Propilotjw From United States of America, joined Mar 2000, 589 posts, RR: 6 Posted (12 years 6 months 3 weeks 2 days 15 hours ago) and read 11334 times:
I am trying to find out how much i could sell 2 DC-9-30's and 2 CRJ-200's. The CRJ-200 was delivered in May of 1991, before the initial launch commercial customer recieved the aircraft in November of 1992. The DC-9-30's were purchased from TWA and are stage III compliant. Thanks for your help.
Penguinflies From United States of America, joined Apr 2000, 993 posts, RR: 0
Reply 1, posted (12 years 6 months 3 weeks 2 days 4 hours ago) and read 11241 times:
Does it not only depend on registration, certification, cycles, hours, total time, engines, customer installed components, available jets on the market, macro economics, high stakes finance, the percentage of light that shows the moon on the 13th sunday of the year and the price of a blue-blood, chinese chicken in a deli?
In other terms, it really depends on who is your buyer and who is your seller and who is your marketer.
Jhooper From United States of America, joined Dec 2001, 6206 posts, RR: 11
Reply 2, posted (12 years 6 months 3 weeks 1 day 14 hours ago) and read 11169 times:
Penguinflies pretty much nailed it for you. It all depends on who is in the market for such equipment and what they're willing to pay. The DC-9s are probably just about fully depreciated, so they're worth the value of the scrap aluminum they're made of, especially if it's due for any sort of major inspections, maintenance, or overhaul, C check, or D check. The CRJs are probably worth significantly more. You can get a list of certified air carriers from the FAA; perhaps you could get in touch with them and see if they're looking for any used equipment. Otherwise, you could put an ad in trade-a-plane. So do you have four spare jets just sitting around?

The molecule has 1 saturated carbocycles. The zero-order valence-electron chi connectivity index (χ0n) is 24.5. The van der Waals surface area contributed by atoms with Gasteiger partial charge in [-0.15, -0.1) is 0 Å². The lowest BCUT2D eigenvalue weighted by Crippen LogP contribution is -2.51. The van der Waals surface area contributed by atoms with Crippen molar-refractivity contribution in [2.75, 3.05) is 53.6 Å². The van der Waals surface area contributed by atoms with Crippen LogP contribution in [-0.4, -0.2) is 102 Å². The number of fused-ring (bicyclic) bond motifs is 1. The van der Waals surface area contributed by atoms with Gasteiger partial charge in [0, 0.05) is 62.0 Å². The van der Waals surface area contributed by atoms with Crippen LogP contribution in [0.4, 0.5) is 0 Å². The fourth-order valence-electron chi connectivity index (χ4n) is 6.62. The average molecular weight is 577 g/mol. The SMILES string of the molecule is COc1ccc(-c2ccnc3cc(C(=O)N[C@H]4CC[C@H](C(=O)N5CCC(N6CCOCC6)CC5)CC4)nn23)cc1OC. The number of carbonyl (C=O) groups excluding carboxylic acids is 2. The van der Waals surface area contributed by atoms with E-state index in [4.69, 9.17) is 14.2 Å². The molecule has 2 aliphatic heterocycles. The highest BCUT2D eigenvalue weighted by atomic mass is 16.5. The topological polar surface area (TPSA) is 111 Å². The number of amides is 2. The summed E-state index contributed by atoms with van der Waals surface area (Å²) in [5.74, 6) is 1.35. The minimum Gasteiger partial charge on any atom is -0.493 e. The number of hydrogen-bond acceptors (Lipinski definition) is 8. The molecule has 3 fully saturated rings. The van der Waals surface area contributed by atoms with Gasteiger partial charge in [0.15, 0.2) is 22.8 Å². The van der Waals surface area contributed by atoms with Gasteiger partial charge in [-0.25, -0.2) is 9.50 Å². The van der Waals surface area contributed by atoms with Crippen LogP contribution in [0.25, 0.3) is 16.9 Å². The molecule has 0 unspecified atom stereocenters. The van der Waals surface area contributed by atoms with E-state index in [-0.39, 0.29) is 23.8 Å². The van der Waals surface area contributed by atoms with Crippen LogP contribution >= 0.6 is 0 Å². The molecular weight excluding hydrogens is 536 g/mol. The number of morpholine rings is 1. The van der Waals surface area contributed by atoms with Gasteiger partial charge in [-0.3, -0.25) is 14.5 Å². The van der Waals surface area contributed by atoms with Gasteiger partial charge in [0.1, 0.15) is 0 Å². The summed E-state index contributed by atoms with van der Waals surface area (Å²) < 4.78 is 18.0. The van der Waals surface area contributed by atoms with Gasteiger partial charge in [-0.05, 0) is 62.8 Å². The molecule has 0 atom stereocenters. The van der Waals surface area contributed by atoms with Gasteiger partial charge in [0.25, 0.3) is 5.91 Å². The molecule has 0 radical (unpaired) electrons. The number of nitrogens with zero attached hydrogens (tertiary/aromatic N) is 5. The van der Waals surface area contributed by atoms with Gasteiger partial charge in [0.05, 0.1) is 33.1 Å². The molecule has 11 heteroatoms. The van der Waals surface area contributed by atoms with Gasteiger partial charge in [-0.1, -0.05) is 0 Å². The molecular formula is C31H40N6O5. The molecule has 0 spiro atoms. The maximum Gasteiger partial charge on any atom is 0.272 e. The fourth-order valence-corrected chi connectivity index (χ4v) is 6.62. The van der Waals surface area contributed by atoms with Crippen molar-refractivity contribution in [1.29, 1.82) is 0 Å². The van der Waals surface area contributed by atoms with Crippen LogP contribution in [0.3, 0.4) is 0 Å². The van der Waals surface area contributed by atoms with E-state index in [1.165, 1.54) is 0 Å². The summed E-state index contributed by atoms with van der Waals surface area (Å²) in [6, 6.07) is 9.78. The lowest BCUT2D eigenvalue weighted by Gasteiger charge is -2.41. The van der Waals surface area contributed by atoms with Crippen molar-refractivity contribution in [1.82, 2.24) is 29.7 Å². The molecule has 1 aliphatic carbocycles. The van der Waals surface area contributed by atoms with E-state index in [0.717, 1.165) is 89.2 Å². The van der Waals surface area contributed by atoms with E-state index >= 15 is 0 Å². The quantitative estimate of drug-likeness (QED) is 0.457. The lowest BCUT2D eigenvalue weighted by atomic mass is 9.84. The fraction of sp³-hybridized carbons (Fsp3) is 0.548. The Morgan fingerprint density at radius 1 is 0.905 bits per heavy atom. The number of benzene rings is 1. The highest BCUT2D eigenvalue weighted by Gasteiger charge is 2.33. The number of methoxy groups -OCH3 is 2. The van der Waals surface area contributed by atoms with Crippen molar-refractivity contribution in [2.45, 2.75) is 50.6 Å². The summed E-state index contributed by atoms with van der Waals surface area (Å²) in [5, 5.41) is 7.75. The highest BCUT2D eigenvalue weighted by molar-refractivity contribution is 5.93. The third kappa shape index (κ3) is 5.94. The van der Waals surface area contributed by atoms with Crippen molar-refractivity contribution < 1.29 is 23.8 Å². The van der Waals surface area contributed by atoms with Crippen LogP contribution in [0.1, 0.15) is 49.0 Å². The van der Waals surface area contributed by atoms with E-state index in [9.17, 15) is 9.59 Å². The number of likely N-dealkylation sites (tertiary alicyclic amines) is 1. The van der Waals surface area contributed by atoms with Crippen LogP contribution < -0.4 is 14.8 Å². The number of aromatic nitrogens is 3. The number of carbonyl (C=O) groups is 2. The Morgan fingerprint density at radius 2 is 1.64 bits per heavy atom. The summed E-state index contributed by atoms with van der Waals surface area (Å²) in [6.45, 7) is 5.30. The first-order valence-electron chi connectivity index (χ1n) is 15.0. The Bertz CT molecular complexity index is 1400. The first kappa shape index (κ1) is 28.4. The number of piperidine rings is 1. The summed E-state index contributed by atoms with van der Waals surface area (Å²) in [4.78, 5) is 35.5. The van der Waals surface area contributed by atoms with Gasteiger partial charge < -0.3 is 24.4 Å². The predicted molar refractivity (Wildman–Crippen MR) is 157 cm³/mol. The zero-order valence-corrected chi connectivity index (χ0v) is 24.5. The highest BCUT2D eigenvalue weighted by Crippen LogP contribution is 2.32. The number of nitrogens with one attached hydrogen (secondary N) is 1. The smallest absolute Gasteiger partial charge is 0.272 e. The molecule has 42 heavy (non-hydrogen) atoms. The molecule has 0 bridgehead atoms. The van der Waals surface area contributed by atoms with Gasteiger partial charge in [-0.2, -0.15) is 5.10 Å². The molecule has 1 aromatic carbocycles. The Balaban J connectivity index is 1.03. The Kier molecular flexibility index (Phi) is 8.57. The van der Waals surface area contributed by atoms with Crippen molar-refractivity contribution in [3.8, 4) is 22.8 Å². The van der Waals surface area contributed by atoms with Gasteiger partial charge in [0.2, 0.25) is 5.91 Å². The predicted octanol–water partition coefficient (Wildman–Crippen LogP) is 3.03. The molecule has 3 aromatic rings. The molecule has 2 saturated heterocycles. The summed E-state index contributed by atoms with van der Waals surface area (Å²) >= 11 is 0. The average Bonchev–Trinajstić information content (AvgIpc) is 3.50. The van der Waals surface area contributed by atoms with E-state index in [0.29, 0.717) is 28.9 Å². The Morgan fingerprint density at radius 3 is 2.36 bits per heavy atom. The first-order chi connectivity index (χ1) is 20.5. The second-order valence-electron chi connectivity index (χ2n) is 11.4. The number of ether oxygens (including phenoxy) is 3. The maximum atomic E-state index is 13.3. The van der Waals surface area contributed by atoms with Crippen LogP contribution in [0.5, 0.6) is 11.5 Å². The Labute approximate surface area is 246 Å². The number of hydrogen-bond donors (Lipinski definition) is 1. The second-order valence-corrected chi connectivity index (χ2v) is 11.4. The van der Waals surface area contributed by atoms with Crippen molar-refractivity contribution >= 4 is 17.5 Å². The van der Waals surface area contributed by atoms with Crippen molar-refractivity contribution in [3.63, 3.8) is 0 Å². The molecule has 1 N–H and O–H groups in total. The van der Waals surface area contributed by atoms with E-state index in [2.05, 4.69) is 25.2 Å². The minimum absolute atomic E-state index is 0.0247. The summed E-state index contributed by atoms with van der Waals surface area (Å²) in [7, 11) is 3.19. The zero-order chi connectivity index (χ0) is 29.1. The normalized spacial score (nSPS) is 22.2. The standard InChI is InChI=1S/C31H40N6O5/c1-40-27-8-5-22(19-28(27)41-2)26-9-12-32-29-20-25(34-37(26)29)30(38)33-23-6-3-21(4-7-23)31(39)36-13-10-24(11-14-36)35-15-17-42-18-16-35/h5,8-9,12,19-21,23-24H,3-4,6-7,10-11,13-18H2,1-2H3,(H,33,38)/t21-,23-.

Last year 1,944 New Yorkers saw something and said something.
Delta-flyer From United States of America, joined Jul 2001, 2676 posts, RR: 6
Reply 7, posted (12 years 6 months 3 weeks 18 hours ago) and read 10990 times:
Remember, the value of an aircraft boils down to how much money it can make for the buyer. How much will it cost to get it into flying condition, how much will it cost to operate and maintain, and how much revenue it will generate. It has nothing to do with whether it is fully depreciated or not, how old it is (other than the op/maint cost impact) or how much the seller originally paid.
I would guess a used airplane is worth about the revenue it would generate in one year, less the cost to make it flightworthy.